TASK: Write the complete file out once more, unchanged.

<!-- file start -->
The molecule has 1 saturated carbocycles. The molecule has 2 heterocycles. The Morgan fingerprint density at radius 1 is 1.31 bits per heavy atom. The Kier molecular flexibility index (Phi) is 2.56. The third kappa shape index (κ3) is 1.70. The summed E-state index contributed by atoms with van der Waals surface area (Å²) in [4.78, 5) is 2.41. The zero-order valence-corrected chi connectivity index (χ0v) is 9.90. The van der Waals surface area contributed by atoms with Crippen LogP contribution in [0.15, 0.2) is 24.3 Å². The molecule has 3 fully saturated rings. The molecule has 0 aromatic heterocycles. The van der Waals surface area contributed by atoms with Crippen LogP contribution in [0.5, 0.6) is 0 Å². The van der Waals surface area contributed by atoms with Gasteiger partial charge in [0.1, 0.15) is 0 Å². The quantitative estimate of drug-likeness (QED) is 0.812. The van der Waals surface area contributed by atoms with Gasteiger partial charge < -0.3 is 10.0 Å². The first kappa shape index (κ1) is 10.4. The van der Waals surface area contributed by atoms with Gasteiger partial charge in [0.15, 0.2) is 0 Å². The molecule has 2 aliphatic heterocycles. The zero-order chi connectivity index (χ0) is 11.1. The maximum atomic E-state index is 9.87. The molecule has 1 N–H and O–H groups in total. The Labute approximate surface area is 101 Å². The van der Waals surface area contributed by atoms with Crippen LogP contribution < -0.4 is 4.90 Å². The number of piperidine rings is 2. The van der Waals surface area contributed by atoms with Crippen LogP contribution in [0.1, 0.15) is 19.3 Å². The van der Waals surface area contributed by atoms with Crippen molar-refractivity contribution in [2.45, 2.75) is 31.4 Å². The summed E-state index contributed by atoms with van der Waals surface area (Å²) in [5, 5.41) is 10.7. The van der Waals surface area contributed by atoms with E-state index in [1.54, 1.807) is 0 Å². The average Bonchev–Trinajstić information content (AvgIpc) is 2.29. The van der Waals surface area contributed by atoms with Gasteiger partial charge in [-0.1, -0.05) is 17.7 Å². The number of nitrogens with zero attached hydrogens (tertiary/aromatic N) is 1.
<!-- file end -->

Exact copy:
The molecule has 1 saturated carbocycles. The molecule has 2 heterocycles. The Morgan fingerprint density at radius 1 is 1.31 bits per heavy atom. The Kier molecular flexibility index (Phi) is 2.56. The third kappa shape index (κ3) is 1.70. The summed E-state index contributed by atoms with van der Waals surface area (Å²) in [4.78, 5) is 2.41. The zero-order valence-corrected chi connectivity index (χ0v) is 9.90. The van der Waals surface area contributed by atoms with Crippen LogP contribution in [0.15, 0.2) is 24.3 Å². The molecule has 3 fully saturated rings. The molecule has 0 aromatic heterocycles. The van der Waals surface area contributed by atoms with Crippen LogP contribution in [0.5, 0.6) is 0 Å². The van der Waals surface area contributed by atoms with Gasteiger partial charge in [0.1, 0.15) is 0 Å². The quantitative estimate of drug-likeness (QED) is 0.812. The van der Waals surface area contributed by atoms with Gasteiger partial charge < -0.3 is 10.0 Å². The first kappa shape index (κ1) is 10.4. The van der Waals surface area contributed by atoms with Gasteiger partial charge in [0.15, 0.2) is 0 Å². The molecule has 2 aliphatic heterocycles. The zero-order chi connectivity index (χ0) is 11.1. The maximum atomic E-state index is 9.87. The molecule has 1 N–H and O–H groups in total. The Labute approximate surface area is 101 Å². The van der Waals surface area contributed by atoms with Crippen LogP contribution < -0.4 is 4.90 Å². The number of piperidine rings is 2. The van der Waals surface area contributed by atoms with Crippen LogP contribution in [0.1, 0.15) is 19.3 Å². The van der Waals surface area contributed by atoms with Crippen molar-refractivity contribution in [2.45, 2.75) is 31.4 Å². The summed E-state index contributed by atoms with van der Waals surface area (Å²) in [5, 5.41) is 10.7. The van der Waals surface area contributed by atoms with E-state index in [1.54, 1.807) is 0 Å². The average Bonchev–Trinajstić information content (AvgIpc) is 2.29. The van der Waals surface area contributed by atoms with Gasteiger partial charge in [-0.1, -0.05) is 17.7 Å². The number of nitrogens with zero attached hydrogens (tertiary/aromatic N) is 1.